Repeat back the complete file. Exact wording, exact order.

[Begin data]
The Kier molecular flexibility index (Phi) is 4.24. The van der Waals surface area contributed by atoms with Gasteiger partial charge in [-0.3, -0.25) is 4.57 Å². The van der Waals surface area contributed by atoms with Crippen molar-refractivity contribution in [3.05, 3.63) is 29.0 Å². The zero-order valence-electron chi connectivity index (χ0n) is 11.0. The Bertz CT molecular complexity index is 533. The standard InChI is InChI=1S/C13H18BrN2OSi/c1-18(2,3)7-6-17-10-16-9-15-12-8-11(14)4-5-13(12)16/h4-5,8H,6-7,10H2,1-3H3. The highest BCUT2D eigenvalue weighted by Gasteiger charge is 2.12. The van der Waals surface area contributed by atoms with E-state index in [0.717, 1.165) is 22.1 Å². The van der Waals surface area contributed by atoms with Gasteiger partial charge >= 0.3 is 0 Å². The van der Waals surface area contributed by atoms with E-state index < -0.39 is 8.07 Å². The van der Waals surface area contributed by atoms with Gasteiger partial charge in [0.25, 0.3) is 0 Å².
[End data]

The Kier molecular flexibility index (Phi) is 4.24. The van der Waals surface area contributed by atoms with Gasteiger partial charge in [-0.3, -0.25) is 4.57 Å². The van der Waals surface area contributed by atoms with Crippen molar-refractivity contribution in [3.05, 3.63) is 29.0 Å². The zero-order valence-electron chi connectivity index (χ0n) is 11.0. The Bertz CT molecular complexity index is 533. The standard InChI is InChI=1S/C13H18BrN2OSi/c1-18(2,3)7-6-17-10-16-9-15-12-8-11(14)4-5-13(12)16/h4-5,8H,6-7,10H2,1-3H3. The highest BCUT2D eigenvalue weighted by Gasteiger charge is 2.12. The van der Waals surface area contributed by atoms with E-state index in [0.717, 1.165) is 22.1 Å². The van der Waals surface area contributed by atoms with Gasteiger partial charge >= 0.3 is 0 Å². The van der Waals surface area contributed by atoms with E-state index < -0.39 is 8.07 Å². The van der Waals surface area contributed by atoms with Gasteiger partial charge in [0.25, 0.3) is 0 Å².